- The Washington Times - Wednesday, August 10, 2005

It’s only a slight exaggeration to say that the Coast Guard’s fleet of orange-and-white cutters is rusting away. As The Washington Times reported Monday, 22 of the Coast Guard’s 49 110-foot cutters have corroded hulls and some “actually had holes in the hull and water coming in.” A top Coast Guard official told Congress last month that only about a quarter of the cutters are mission-capable.

In an age when the Coast Guard is called on to perform new antiterror duties, its old and decrepit fleet poses significant liabilities. This has not been unexpected: For years, forward-thinking voices have called for overhauling the Coast Guard. Gen. Barry McCaffrey, for one, called for it to be doubled in size a few years ago. A year after the September 11 attacks, in an influential study for the Heritage Foundation, Bruce Stubbs, a retired Coast Guard officer and former cutter commander, concluded that “the expansion of the Coast Guard’s homeland-security operations after September 11 caused a major reshuffling of its mission priorities and assets.” Yet, Washington has allowed the Coast Guard to languish.

The reason appears to be in part congressional politicking: The Coast Guard is relatively small compared to other armed services; it lacks much in the way of a constituency despite its popularity with the public; and it is largely ignored by lawmakers. Merging the Coast Guard into the Department of Homeland Security has further embroiled it in homeland-security-appropriation battles that it might otherwise have avoided.

The latest such battle features Harold Rogers, Kentucky Republican and chair of the House homeland-security appropriations subcommittee, who last month slashed the White House’s proposed $966 million 2006 budget for the “Deepwater” project, the Coast Guard’s answer to the aging-fleet problem, to $500 million. He accused the Coast Guard of asking for “the most expensive, all-inclusive Cadillac Seville,” vowing to “fit you into something more appropriate.” Mr. Rogers and other committee members have been waiting to see detailed plans on how the Guard will spend the money. “It is a simple equation,” Mr. Rogers said. “No information equals no money.”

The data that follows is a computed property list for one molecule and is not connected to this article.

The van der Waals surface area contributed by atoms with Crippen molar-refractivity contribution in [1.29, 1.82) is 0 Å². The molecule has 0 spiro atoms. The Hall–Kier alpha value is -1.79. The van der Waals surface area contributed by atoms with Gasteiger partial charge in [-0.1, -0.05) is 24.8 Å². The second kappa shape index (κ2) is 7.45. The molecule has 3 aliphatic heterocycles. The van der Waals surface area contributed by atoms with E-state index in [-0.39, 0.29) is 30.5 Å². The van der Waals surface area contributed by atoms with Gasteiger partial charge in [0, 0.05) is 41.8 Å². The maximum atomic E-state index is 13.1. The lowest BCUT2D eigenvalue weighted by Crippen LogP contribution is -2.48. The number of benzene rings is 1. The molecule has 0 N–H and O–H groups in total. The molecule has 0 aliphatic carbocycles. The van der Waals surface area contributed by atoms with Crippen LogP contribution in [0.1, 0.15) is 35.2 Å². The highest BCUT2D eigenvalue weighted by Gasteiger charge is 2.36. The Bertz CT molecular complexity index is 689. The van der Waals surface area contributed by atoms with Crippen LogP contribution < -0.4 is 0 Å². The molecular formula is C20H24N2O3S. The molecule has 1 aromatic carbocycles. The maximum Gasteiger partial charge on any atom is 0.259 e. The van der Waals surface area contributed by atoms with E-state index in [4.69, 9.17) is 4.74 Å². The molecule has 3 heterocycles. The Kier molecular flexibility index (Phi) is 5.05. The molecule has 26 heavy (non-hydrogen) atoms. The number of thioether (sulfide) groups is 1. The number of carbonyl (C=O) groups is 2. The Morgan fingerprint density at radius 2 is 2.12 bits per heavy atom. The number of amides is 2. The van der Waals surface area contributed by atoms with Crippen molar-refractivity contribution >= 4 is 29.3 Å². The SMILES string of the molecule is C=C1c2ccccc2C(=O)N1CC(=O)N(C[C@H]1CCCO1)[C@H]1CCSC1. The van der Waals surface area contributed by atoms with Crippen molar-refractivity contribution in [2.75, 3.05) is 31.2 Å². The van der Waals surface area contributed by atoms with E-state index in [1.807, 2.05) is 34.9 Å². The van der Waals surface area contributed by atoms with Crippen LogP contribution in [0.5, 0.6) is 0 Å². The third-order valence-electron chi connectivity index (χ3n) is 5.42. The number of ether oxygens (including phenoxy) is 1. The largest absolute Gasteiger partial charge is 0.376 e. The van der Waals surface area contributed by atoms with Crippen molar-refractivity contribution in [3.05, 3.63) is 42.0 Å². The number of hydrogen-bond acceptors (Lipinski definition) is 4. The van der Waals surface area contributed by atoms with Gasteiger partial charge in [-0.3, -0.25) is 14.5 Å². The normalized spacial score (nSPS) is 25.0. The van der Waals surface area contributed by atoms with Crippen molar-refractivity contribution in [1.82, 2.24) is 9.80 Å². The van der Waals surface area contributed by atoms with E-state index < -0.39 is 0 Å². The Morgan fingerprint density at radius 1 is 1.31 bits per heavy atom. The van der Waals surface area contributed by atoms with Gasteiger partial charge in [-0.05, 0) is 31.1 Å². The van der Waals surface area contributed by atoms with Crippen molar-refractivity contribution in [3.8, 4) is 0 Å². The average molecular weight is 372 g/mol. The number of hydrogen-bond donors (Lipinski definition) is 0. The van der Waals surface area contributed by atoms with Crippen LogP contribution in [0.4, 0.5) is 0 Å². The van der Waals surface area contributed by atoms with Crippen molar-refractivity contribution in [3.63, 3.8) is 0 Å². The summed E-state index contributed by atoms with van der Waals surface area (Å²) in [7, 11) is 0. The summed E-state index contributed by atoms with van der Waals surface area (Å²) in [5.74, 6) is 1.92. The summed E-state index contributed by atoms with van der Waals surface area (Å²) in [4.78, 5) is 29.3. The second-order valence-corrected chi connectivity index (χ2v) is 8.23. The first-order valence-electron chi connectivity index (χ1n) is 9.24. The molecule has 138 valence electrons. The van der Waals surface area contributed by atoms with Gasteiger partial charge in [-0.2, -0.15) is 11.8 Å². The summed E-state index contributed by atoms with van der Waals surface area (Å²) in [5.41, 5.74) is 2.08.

The fiscal oversight is heartwarming, but it misses the urgency of the problem. For more than a decade, the Coast Guard has been woefully underfunded. The Clinton administration left the Guard unprepared for dramatic new antiterror missions after September 11. After the terrorist attacks, the Coast Guard found itself short 4,000 reservists; it had no detection or protection capabilities for chemical, biological or nuclear weapons; it was short of handguns and ammunition and servicemen qualified to use them; and it lacked intelligence-coordination abilities. It couldn’t even send classified information to port captains. The Bush administration has yet to rectify those problems.

As federal spending goes, half-a-billion dollars for a vital agency like the Coast Guard is a drop in the funding bucket for homeland security. We can’t defend our shores with a rusty Coast Guard fleet. Now it’s time to get increased funding on the way.

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